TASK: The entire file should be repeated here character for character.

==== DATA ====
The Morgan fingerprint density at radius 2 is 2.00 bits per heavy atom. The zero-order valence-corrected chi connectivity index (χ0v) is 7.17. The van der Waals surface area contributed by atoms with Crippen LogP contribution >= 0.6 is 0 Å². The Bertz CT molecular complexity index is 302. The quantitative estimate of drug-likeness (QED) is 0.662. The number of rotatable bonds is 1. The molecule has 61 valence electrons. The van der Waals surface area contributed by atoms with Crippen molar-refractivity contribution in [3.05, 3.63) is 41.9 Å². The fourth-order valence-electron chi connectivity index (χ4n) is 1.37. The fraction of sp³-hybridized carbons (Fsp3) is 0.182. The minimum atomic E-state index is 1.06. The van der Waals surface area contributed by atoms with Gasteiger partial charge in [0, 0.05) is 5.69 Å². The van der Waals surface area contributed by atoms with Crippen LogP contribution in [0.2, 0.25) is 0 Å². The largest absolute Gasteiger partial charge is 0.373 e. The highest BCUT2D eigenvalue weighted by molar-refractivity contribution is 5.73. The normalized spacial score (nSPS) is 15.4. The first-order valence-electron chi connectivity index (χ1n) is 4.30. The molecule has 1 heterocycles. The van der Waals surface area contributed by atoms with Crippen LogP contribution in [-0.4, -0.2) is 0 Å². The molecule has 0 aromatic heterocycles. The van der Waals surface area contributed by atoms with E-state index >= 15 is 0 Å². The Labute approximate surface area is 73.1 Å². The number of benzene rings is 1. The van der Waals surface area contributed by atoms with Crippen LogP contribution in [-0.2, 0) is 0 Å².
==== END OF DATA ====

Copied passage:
The Morgan fingerprint density at radius 2 is 2.00 bits per heavy atom. The zero-order valence-corrected chi connectivity index (χ0v) is 7.17. The van der Waals surface area contributed by atoms with Crippen LogP contribution >= 0.6 is 0 Å². The Bertz CT molecular complexity index is 302. The quantitative estimate of drug-likeness (QED) is 0.662. The number of rotatable bonds is 1. The molecule has 61 valence electrons. The van der Waals surface area contributed by atoms with Crippen molar-refractivity contribution in [3.05, 3.63) is 41.9 Å². The fourth-order valence-electron chi connectivity index (χ4n) is 1.37. The fraction of sp³-hybridized carbons (Fsp3) is 0.182. The minimum atomic E-state index is 1.06. The van der Waals surface area contributed by atoms with Gasteiger partial charge in [0, 0.05) is 5.69 Å². The van der Waals surface area contributed by atoms with Crippen LogP contribution in [0.2, 0.25) is 0 Å². The largest absolute Gasteiger partial charge is 0.373 e. The highest BCUT2D eigenvalue weighted by molar-refractivity contribution is 5.73. The normalized spacial score (nSPS) is 15.4. The first-order valence-electron chi connectivity index (χ1n) is 4.30. The molecule has 1 heterocycles. The van der Waals surface area contributed by atoms with Crippen LogP contribution in [-0.4, -0.2) is 0 Å². The molecule has 0 aromatic heterocycles. The van der Waals surface area contributed by atoms with E-state index >= 15 is 0 Å². The Labute approximate surface area is 73.1 Å². The number of benzene rings is 1. The van der Waals surface area contributed by atoms with Crippen LogP contribution in [-0.2, 0) is 0 Å².